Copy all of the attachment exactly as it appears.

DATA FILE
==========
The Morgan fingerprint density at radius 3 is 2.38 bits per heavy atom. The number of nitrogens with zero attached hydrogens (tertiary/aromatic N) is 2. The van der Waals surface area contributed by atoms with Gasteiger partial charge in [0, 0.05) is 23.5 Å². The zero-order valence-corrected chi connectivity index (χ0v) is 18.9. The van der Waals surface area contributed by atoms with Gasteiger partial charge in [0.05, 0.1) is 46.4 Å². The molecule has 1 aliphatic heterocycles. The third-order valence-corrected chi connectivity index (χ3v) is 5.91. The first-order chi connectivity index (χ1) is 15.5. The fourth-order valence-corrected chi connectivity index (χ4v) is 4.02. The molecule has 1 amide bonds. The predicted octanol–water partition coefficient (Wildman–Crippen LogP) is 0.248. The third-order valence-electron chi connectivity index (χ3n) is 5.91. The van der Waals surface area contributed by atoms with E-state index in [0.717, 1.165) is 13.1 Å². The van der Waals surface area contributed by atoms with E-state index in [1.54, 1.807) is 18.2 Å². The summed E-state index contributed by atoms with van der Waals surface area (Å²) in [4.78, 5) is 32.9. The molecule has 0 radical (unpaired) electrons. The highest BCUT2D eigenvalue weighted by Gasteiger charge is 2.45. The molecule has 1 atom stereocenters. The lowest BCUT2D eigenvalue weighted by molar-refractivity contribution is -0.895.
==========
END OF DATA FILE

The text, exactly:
The Morgan fingerprint density at radius 3 is 2.38 bits per heavy atom. The number of nitrogens with zero attached hydrogens (tertiary/aromatic N) is 2. The van der Waals surface area contributed by atoms with Gasteiger partial charge in [0, 0.05) is 23.5 Å². The zero-order valence-corrected chi connectivity index (χ0v) is 18.9. The van der Waals surface area contributed by atoms with Gasteiger partial charge in [0.05, 0.1) is 46.4 Å². The molecule has 1 aliphatic heterocycles. The third-order valence-corrected chi connectivity index (χ3v) is 5.91. The first-order chi connectivity index (χ1) is 15.5. The fourth-order valence-corrected chi connectivity index (χ4v) is 4.02. The molecule has 1 amide bonds. The predicted octanol–water partition coefficient (Wildman–Crippen LogP) is 0.248. The third-order valence-electron chi connectivity index (χ3n) is 5.91. The van der Waals surface area contributed by atoms with E-state index in [0.717, 1.165) is 13.1 Å². The van der Waals surface area contributed by atoms with E-state index in [1.54, 1.807) is 18.2 Å². The summed E-state index contributed by atoms with van der Waals surface area (Å²) in [4.78, 5) is 32.9. The molecule has 0 radical (unpaired) electrons. The highest BCUT2D eigenvalue weighted by Gasteiger charge is 2.45. The molecule has 1 atom stereocenters. The lowest BCUT2D eigenvalue weighted by molar-refractivity contribution is -0.895.